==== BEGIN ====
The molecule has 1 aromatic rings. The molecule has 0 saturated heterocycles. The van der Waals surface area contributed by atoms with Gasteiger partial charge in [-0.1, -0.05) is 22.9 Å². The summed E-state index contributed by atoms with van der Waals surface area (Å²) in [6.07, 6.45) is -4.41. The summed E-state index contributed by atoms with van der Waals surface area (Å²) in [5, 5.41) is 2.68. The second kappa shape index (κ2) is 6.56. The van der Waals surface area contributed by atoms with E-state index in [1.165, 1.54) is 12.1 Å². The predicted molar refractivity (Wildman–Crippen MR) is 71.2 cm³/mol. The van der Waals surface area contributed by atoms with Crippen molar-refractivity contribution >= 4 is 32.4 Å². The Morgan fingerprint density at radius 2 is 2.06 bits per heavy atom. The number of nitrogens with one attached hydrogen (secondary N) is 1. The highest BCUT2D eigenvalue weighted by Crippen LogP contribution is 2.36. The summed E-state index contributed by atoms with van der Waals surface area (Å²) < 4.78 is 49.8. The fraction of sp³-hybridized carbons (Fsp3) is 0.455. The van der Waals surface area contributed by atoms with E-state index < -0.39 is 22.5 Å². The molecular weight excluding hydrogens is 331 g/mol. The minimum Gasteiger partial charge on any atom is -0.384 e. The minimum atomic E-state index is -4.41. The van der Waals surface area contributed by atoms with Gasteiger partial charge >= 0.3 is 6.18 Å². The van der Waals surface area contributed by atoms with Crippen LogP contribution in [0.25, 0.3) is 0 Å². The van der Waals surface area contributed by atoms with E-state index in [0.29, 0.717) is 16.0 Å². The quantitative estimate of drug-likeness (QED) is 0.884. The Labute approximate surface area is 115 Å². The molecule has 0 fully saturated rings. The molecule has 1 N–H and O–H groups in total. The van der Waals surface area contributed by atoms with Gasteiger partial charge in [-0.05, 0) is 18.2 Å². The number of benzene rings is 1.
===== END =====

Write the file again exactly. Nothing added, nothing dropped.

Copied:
The molecule has 1 aromatic rings. The molecule has 0 saturated heterocycles. The van der Waals surface area contributed by atoms with Gasteiger partial charge in [-0.1, -0.05) is 22.9 Å². The summed E-state index contributed by atoms with van der Waals surface area (Å²) in [6.07, 6.45) is -4.41. The summed E-state index contributed by atoms with van der Waals surface area (Å²) in [5, 5.41) is 2.68. The second kappa shape index (κ2) is 6.56. The van der Waals surface area contributed by atoms with E-state index in [1.165, 1.54) is 12.1 Å². The predicted molar refractivity (Wildman–Crippen MR) is 71.2 cm³/mol. The van der Waals surface area contributed by atoms with Crippen molar-refractivity contribution >= 4 is 32.4 Å². The Morgan fingerprint density at radius 2 is 2.06 bits per heavy atom. The number of nitrogens with one attached hydrogen (secondary N) is 1. The highest BCUT2D eigenvalue weighted by Crippen LogP contribution is 2.36. The summed E-state index contributed by atoms with van der Waals surface area (Å²) < 4.78 is 49.8. The fraction of sp³-hybridized carbons (Fsp3) is 0.455. The van der Waals surface area contributed by atoms with E-state index < -0.39 is 22.5 Å². The molecular weight excluding hydrogens is 331 g/mol. The minimum Gasteiger partial charge on any atom is -0.384 e. The minimum atomic E-state index is -4.41. The van der Waals surface area contributed by atoms with Gasteiger partial charge >= 0.3 is 6.18 Å². The van der Waals surface area contributed by atoms with Crippen LogP contribution in [0.25, 0.3) is 0 Å². The van der Waals surface area contributed by atoms with E-state index in [0.29, 0.717) is 16.0 Å². The quantitative estimate of drug-likeness (QED) is 0.884. The Labute approximate surface area is 115 Å². The molecule has 0 fully saturated rings. The molecule has 1 N–H and O–H groups in total. The van der Waals surface area contributed by atoms with Gasteiger partial charge in [-0.05, 0) is 18.2 Å². The number of benzene rings is 1.